Campers and hikers may soon have the opportunity to live like rangers if the Forest Service approves public use of five small guard stations in the Routt National Forest backcountry.
The Forest Service wants to rent the cabins nightly to the public to generate revenue it can use to preserve the historic facilities, such as Summit Creek Guard Station on Routt County Road 129 north of Columbine, which was constructed in 1905. It is seeking public input on the proposal and will take public comments through May 21.
The stations are used by forest rangers from time to time, except for Summit Creek, which usually remains vacant. One of the better-equipped cabins, the Summit Creek station, has electricity, gas and indoor plumbing, but the Forest Service needs money to maintain those amenities and install a new water pump.
"Renting these stations out would be a good way for us to raise money to keep these maintained," said Ray George, recreation program manager of the Hahn's Peak/Bears Ears Ranger District. "We've seen similar projects work in the Laramie and Saratoga districts of Wyoming and all over the U.S. It seems it's better to have people stay in a building (to keep it maintained), otherwise they sit there and go to pieces."
The rentals would be done under the Recreation Fee Dem-onstration program, which provides that money from renting will be reinvested in the facilities. The Forest Service hopes rent revenue alone would provide enough money to maintain, enhance and preserve the guard stations, but George said it is still possible that the Forest Service would have to seek additional funding.
If the proposal is approved, the Summit Creek cabin could begin being rented this fall. The other cabins need repairs that could take up to a year before they are in suitable condition to rent, George said.
"This can provide people with a different alternative from going to a campground, while offering some of the amenities of home," George said.
The Forest Service is seeking public input on the proposal to determine whether there is interest in nightly rentals, as well as any concerns, impacts or problems people might have. The Forest Service usually performs such environmental analyses on new projects to make sure it is aware of any conflicts, George said.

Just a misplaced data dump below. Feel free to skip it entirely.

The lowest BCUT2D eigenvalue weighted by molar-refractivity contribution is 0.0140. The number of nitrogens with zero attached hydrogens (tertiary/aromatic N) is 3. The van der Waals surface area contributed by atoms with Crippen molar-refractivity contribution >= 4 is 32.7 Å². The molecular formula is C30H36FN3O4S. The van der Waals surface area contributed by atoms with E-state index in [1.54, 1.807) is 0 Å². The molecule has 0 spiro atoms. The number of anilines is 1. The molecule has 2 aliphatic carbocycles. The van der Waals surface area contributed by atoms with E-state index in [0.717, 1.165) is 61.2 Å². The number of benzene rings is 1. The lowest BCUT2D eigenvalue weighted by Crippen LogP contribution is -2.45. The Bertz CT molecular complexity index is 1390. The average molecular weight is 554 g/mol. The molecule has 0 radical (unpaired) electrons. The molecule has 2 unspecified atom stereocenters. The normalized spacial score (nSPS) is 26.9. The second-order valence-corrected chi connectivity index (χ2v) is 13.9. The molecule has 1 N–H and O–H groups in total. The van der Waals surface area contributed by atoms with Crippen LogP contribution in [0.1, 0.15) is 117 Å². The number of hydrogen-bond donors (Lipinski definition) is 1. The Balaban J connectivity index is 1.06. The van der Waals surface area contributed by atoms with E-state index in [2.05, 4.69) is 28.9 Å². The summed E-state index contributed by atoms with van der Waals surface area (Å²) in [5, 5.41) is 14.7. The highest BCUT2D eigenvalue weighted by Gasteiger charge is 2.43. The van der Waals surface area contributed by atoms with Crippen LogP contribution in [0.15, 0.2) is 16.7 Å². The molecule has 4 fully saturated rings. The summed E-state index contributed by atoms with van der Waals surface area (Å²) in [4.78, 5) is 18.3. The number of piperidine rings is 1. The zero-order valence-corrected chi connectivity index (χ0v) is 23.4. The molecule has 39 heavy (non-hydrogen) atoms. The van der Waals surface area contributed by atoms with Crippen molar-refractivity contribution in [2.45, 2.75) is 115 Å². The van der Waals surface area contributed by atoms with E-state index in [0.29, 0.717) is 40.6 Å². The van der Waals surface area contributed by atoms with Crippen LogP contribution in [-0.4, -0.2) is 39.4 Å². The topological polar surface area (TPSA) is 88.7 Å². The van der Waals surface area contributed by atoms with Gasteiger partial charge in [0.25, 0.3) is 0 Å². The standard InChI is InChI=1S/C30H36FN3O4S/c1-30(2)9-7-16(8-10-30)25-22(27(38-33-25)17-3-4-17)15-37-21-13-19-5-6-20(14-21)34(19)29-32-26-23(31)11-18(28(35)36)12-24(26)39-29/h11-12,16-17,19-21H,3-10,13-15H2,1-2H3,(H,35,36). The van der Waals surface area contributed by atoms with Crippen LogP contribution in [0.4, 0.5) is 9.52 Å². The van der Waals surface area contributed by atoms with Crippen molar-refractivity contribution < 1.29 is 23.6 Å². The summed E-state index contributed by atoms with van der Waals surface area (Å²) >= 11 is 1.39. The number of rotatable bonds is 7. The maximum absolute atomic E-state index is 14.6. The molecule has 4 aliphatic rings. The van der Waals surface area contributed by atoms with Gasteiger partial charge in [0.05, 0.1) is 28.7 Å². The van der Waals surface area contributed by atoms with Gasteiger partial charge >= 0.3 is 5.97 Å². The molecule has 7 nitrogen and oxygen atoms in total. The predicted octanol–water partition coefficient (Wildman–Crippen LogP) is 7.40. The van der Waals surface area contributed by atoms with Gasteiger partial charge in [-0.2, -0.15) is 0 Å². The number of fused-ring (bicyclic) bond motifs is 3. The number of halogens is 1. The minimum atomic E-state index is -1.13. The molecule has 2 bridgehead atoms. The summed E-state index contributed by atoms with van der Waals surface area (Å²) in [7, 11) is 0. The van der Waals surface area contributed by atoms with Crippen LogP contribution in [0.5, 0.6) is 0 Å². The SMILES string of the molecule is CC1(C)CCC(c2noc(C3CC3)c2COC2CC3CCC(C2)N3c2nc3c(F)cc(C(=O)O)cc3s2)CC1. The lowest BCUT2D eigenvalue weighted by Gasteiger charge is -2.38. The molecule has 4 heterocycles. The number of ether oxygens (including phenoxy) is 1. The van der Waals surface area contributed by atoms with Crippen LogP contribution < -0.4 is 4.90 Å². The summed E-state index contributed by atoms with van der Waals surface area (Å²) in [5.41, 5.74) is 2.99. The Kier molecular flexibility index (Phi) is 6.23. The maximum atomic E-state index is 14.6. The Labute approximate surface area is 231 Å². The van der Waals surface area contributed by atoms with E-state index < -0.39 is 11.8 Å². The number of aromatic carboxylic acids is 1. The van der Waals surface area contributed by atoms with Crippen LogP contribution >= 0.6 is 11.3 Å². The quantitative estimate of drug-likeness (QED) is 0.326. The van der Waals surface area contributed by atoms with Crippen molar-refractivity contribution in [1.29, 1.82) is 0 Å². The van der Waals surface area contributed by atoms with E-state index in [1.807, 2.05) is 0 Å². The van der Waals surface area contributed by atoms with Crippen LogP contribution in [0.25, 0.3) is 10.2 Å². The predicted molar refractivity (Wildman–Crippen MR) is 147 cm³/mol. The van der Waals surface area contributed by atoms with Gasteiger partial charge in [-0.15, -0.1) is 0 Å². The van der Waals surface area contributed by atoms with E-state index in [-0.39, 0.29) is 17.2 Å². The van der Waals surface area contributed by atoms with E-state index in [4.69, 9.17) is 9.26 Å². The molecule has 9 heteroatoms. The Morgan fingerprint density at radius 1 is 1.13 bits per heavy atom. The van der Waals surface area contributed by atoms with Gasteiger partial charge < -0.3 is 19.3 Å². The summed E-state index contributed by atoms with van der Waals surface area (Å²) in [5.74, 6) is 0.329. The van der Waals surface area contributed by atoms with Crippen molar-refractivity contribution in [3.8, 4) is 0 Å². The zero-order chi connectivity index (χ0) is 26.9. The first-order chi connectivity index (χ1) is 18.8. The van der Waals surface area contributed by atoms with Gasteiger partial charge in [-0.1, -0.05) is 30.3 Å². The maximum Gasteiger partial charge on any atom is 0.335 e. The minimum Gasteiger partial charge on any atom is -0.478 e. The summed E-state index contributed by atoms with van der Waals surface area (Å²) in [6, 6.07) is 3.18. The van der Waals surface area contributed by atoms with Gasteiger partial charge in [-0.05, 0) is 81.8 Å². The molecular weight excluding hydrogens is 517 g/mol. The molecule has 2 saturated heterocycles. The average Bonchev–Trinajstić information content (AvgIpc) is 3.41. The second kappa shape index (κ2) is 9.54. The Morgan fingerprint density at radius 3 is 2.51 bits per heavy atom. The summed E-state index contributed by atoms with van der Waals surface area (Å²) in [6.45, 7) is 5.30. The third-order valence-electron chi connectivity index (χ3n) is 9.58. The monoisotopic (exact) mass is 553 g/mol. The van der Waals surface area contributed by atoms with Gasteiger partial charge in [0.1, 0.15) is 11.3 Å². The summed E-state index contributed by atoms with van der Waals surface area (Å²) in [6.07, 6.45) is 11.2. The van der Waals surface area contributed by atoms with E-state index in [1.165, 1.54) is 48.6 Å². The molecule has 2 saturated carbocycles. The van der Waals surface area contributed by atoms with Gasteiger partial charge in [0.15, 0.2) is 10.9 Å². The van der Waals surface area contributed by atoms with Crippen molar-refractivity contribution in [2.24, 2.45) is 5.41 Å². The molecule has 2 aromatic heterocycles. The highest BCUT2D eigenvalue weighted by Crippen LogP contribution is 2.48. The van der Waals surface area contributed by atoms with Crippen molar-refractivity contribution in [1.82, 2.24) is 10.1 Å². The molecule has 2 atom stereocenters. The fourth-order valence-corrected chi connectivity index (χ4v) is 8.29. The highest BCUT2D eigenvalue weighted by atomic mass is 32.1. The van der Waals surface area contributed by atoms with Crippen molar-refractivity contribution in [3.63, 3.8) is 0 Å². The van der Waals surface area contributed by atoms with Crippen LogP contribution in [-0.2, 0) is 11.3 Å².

Along with the Summit Creek station, the Forest Service is considering nightly rentals at four other guard stations. The stations were strategically built to be a day's ride from each other, so rangers patrolling the National Forest could ride all day and still have a place to sleep at night.
The other stations being considered for nightly rentals are:
n The Seedhouse Guard Station on Seedhouse Road just north of Clark. The station is called the Seedhouse because it has been used for storage of seeds and other supplies since it was built in the 1930s.
The cabin is used by rangers and can hold up to four people. It has gas but no electricity, and snow must be melted for drinking water. However, the Forest Service plans to install a solar-powered well, said Ed Patalik, recreation planner for the Hahn's Peak/Bears Ears Ranger District.
n The California Park Guard Station, about 25 miles north of Hayden in a big open area in the forest. Forest rangers use it quite a bit in summer, George said. The cabin has no electricity or plumbing, but does have a wood-burning stove and a gas heater.
n The Lost Park Station, north of Craig on Black Mountain Road.
n The Mad Creek Station south of Clark on Forest Road 128.
Both the Lost Park and Mad Creek stations are in need of immediate repair, and costs could be expensive, George said.
The Forest Service plans to offer the stations for nightly rental, but has not yet determined a price. George said he plans on looking at the costs of renting similar facilities.
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